More than 300,000 people have now died because of Covid-19 in the United States, even as the first Americans began to receive vaccine shots across the country on Monday.
Cases and deaths have been surging in the US since mid-October. On 9 December, the country recorded its highest level of coronavirus deaths in a single day – with 3,124 people dying from Covid-19, more than D-Day or 9/11.
Many officials have pointed the finger at Thanksgiving – 26 November – where many Americans travelled across the country – potentially spreading the disease – and warned that Christmas may cause another surge.
Over the past two weeks, according to the New York Times, there has been an average of 209,600 cases per day – an increase of 31 per cent from the average two weeks earlier. It took the country just 27 days to go from 250,000 deaths to 300,000 – the shortest interval to date.
The number of hospitalisations has shot up by 21 per cent, and the number of deaths has leapt by 39 per cent. The latest US surge is putting immense pressure on hospitals across the country. One-in-ten Americans live in an area where intensive care beds are now full, or available at lower than 5 per cent of capacity, the NYT reported.
And, just a fortnight after Thanksgiving weekend, Covid-19 infections are also spiking among transport workers across the US – with the Wednesday and Sunday of the holiday weekend marking high-points for air travel during the pandemic.
More travellers passed through US airport security checkpoints on those two days than at any point since mid-March. Now, across all US airports, there are 830 Transportation Security Administration (TSA) employees with active coronavirus infections – a 38 per cent sump since Thanksgiving Day.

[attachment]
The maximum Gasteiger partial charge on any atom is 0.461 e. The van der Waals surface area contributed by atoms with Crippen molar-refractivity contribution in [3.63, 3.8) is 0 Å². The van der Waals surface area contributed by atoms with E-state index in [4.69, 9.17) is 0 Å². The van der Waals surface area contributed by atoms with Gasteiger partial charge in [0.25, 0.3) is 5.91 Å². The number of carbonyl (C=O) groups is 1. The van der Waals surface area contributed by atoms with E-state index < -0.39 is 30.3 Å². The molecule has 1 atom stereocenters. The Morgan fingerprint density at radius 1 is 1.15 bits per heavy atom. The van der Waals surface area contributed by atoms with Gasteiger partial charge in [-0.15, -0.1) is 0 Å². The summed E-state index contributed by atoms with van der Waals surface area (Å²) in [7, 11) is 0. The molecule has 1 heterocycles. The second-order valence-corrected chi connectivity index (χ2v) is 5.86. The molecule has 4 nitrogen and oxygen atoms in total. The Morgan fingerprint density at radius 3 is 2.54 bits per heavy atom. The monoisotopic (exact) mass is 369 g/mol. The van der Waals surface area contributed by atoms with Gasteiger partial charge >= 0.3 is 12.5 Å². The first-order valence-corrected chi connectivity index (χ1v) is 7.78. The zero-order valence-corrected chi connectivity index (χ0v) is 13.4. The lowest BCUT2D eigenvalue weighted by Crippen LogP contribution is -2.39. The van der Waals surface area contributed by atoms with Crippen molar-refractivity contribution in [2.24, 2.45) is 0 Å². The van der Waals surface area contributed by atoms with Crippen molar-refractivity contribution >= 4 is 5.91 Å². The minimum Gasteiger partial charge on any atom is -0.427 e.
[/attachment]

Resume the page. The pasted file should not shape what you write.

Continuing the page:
It is a grim sign of what could await not just the US but the UK too as Christmas approaches. Dr Anthony Fauci, the top US infectious disease expert, told CNN recently that a post-Christmas surge “may be even more compounded because it’s a longer holiday”.
In Britain, Chris Hopson – chief executive of NHS Providers, which represents England’s hospital trusts – said that the pending relaxation of Covid-19 restrictions could trigger a third wave, as people return home to spend time with their families.
“If you look at what’s happened in the States in terms of Thanksgiving, another national festival where people traditionally gather together and families come together, what you’ve seen is a real rapid increase in both cases and hospitalisations and deaths,” Hopson told the BBC on Monday.
“Over the last fortnight, as of yesterday in the States, the number of cases has gone up by 25 per cent, the number of hospitalisations has gone up by 20 per cent in a fortnight, and the number of deaths has gone up by 60 per cent in a fortnight.
“That gives you pretty clear evidence that we already knew that when you increase social contacts, then surprise, surprise, you get further virus spread and you get a higher death rate.”